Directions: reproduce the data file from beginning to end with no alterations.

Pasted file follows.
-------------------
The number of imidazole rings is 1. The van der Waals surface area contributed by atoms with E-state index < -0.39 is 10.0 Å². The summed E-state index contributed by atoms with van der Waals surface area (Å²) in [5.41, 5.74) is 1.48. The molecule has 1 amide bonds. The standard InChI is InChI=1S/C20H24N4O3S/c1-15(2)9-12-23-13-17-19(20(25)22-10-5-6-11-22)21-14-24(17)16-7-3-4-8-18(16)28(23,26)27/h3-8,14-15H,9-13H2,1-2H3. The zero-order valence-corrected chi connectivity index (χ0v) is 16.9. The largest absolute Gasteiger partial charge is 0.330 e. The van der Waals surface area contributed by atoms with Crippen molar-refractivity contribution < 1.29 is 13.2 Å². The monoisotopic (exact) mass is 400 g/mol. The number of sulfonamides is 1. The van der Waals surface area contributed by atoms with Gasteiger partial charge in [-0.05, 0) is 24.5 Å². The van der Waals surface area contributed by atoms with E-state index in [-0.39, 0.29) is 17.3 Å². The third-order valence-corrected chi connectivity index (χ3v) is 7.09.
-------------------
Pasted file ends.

The number of imidazole rings is 1. The van der Waals surface area contributed by atoms with E-state index < -0.39 is 10.0 Å². The summed E-state index contributed by atoms with van der Waals surface area (Å²) in [5.41, 5.74) is 1.48. The molecule has 1 amide bonds. The standard InChI is InChI=1S/C20H24N4O3S/c1-15(2)9-12-23-13-17-19(20(25)22-10-5-6-11-22)21-14-24(17)16-7-3-4-8-18(16)28(23,26)27/h3-8,14-15H,9-13H2,1-2H3. The zero-order valence-corrected chi connectivity index (χ0v) is 16.9. The largest absolute Gasteiger partial charge is 0.330 e. The van der Waals surface area contributed by atoms with Crippen molar-refractivity contribution < 1.29 is 13.2 Å². The monoisotopic (exact) mass is 400 g/mol. The number of sulfonamides is 1. The van der Waals surface area contributed by atoms with Gasteiger partial charge in [-0.05, 0) is 24.5 Å². The van der Waals surface area contributed by atoms with E-state index in [-0.39, 0.29) is 17.3 Å². The third-order valence-corrected chi connectivity index (χ3v) is 7.09.